Dissemination Seminar: Results from Applied Research Projects in the Surface Engineering and Printed Circuit Sectors Surface Engineering Association, Federation House, Vyse Street, Birmingham 29 June 2012

Circuit World

ISSN: 0305-6120

Article publication date: 16 November 2012



Goosey, M. (2012), "Dissemination Seminar: Results from Applied Research Projects in the Surface Engineering and Printed Circuit Sectors Surface Engineering Association, Federation House, Vyse Street, Birmingham 29 June 2012", Circuit World, Vol. 38 No. 4. https://doi.org/10.1108/cw.2012.21738daa.014



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Copyright © 2012, Emerald Group Publishing Limited

Dissemination Seminar: Results from Applied Research Projects in the Surface Engineering and Printed Circuit Sectors Surface Engineering Association, Federation House, Vyse Street, Birmingham 29 June 2012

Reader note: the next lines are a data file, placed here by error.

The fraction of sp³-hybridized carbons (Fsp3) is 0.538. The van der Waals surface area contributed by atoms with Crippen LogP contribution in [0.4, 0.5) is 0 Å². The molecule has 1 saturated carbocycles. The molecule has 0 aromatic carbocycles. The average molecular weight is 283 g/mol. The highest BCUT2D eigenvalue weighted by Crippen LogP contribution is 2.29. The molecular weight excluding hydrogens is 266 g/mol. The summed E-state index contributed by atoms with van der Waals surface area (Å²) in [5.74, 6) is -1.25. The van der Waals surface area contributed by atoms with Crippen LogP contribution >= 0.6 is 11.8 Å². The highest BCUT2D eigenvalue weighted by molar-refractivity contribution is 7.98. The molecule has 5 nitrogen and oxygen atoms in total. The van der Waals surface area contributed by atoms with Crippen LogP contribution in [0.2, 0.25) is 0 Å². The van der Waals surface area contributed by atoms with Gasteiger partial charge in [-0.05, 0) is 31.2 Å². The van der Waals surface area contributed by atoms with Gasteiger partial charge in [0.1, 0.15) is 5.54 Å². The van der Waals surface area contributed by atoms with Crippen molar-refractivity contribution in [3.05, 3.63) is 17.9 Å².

Article Type: Exhibitions and conferences From: Circuit World, Volume 38, Issue 4

Hosted by the Surface Engineering Association (SEA) at its excellent conference facility in Birmingham’s Jewellery Quarter, this seminar had been organised to provide a dissemination platform for nine UK and European multi-partner projects that were each addressing different, but related topics of interest and relevance to both the printed circuit board and surface engineering sectors.

David Elliot, Chief Executive of the SEA, opened the seminar by welcoming the delegates to Federation House and then immediately invited the first speaker to the rostrum.